East meets West

East Meets West: Injecting personal stories into your artwork.


This is a piece called East Meets West that I did in my fashion class, our prompt was fashions that clash taught by Marcos Chin. I chose to illustrate this idea with tattoos through the ages rather than clothing or hair styles. Tattoos have steadily become a fashion statement rather than the symbol of those living on the fringes of society, such as gangsters and sailors.

I personally love tattoos and find them fascinating beautiful pieces of art (on the human body no less!). The two styles I love the most are perhaps the oldest Traditional American, and Japanese hence the title 'East meets West'. To recreate 'East' I used different Japanese printmakers including Kuniyoshi and in recreating the 'West' I used Sailor Jerry's iconic flash (changing things slightly such as color but staying true to the style and design).
Kuniyoshi

Sailor Jerry

But this piece ended up encompassing far more than the juxtaposition of tattoo styles. Being mixed half Caucasian and Asian has affected my work, and my personal philosophies in life. My father is Scots-Irish, born and raised in Oklahoma and my mother is Chinese, born and raised in Taiwan. Two very different lives that by the miracle of life came together, which is baffling on its own. My parents married, moved to Dallas, Texas and had 3 daughters. Years later my mother converted to Tibetan Buddhism, which I recognize as my own religion.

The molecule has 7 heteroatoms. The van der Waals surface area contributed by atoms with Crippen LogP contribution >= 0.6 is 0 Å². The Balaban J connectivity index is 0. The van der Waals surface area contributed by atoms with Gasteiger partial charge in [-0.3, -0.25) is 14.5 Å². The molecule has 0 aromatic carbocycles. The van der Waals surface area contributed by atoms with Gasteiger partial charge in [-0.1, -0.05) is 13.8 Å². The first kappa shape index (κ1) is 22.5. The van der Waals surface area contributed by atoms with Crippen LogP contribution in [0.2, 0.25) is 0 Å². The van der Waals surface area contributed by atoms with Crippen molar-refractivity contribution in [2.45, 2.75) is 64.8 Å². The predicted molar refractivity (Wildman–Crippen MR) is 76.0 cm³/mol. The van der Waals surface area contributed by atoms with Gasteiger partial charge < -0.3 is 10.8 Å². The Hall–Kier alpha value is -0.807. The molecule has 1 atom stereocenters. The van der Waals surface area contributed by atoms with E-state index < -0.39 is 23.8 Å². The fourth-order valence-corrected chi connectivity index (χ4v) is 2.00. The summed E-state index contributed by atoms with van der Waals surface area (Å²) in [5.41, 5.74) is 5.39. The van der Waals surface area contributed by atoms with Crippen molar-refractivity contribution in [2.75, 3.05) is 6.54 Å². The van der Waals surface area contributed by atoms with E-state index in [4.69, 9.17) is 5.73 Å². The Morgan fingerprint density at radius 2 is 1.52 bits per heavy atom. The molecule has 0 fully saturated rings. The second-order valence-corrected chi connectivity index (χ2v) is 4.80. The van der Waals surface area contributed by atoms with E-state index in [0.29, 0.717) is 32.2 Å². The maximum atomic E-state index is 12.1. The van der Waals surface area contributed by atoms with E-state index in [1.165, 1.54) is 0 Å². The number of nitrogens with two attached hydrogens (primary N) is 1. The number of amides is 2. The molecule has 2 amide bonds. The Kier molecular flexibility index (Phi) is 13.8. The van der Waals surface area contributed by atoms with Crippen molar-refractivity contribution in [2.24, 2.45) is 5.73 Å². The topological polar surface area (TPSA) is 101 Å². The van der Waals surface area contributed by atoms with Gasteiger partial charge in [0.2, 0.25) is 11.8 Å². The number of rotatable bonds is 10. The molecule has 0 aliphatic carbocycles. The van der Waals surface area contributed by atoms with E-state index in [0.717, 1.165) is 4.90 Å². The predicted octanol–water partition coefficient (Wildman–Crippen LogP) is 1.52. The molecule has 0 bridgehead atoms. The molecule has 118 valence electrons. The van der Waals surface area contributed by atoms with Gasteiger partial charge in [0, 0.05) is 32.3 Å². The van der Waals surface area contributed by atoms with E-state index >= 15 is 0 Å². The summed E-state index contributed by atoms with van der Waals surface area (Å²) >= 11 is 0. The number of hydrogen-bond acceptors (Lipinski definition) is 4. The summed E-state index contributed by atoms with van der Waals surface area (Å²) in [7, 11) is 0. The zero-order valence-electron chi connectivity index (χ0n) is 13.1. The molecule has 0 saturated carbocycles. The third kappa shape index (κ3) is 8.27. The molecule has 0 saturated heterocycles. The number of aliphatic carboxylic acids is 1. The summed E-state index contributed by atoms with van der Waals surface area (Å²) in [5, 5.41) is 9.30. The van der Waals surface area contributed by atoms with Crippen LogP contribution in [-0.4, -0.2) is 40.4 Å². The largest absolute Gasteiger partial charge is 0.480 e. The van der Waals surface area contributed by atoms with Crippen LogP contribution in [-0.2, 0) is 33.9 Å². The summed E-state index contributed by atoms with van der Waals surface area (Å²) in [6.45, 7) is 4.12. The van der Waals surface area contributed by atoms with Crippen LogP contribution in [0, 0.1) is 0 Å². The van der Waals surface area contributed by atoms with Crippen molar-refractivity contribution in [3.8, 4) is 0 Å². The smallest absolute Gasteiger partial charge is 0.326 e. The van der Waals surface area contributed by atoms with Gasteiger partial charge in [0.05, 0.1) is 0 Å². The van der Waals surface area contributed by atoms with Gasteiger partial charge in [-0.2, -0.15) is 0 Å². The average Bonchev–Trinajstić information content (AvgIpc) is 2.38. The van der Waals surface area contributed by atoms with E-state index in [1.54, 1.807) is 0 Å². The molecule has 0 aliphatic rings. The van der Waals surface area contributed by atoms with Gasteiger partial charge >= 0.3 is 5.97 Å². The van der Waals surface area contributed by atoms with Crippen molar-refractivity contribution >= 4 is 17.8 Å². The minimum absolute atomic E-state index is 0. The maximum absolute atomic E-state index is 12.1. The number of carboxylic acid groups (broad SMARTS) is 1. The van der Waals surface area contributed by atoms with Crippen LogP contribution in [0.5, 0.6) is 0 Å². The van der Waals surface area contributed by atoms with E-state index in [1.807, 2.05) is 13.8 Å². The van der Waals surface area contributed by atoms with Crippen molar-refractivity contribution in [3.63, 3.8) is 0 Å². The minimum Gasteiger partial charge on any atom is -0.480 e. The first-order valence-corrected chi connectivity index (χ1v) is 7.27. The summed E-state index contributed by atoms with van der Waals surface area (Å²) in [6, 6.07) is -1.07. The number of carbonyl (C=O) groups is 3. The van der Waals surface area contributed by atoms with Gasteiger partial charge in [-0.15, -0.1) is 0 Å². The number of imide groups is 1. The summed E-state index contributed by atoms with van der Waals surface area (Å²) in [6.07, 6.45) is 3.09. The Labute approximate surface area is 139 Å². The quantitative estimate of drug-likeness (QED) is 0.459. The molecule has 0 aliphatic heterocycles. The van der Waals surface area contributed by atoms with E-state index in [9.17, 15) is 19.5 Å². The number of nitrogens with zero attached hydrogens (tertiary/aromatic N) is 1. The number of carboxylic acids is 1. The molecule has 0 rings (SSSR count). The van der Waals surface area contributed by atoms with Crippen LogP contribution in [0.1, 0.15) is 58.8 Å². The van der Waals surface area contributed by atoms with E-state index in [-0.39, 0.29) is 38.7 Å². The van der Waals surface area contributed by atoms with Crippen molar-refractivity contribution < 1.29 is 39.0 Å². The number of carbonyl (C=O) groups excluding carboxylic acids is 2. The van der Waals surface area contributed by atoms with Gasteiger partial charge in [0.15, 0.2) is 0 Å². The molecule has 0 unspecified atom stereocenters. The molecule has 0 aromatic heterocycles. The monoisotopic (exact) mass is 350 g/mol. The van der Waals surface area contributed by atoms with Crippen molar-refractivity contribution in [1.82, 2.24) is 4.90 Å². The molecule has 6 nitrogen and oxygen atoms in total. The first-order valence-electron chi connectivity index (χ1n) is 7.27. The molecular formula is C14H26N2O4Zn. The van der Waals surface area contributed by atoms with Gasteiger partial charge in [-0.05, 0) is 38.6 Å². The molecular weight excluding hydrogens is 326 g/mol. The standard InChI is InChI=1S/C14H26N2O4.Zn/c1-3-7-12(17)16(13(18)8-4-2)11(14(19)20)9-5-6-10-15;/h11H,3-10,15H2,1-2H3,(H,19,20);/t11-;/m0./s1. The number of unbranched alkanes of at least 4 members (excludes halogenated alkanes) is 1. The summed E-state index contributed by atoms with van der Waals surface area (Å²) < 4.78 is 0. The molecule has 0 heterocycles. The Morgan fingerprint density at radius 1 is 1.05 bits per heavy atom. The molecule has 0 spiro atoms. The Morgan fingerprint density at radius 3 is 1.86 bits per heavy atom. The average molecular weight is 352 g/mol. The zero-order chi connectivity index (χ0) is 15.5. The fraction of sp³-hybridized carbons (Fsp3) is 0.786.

Growing up in a culturally diverse household in Texas has its ups and downs, its definitely made me stronger as a person and more confident in my convictions. It opened me up to discovering new things, including different artwork and different styles but it had its downsides as well.

Sailor Jerry

I often felt that I was being pulled in different directions, and having to choose which style I wanted to do. Do I want to pursue the more linear style of Asian art or do I want to pursue realism prevalent in western art? This is a question I still ask myself, a problem that I'm solving with each new piece.
Many Americans who have foreign origins or parents from foreign countries understand the feeling of having to choose between your heritage as a culture and American life as a culture. More often than not its easier to abandon your heritage for American pop culture, but I find that many people, myself included, hold tradition dear to their heart. Which may be why I'm so drawn to the two traditional tattoo styles above. 

Kuniyoshi

On a personal level this piece represents my background, the melding of styles I love, and the conflict I feel being mixed. On paper its very simple, both styles are beautiful and so vastly different but in a way they compliment one another. In their conflict with one another there's harmony too. Embracing the opposing aspects of your life as compliments of one another is as natural as the opposing elements of fire and water. It was therapeutic putting all of this on paper, and having it tell my story for me. 
On a lighter note this piece was done almost entirely by hand, with the background and a few color touchups done on the computer. By far my favorite part was doing the hair, simply because it was so much fun letting ink and brush do what it will. 
I hope you enjoyed this post, I really wanted to share the more personal aspects of this piece rather than the breakdown of how I did it. 
That being said next week's post will be a breakdown of how to make patterns! Yaay! 

Farewell Danielle! See you soon!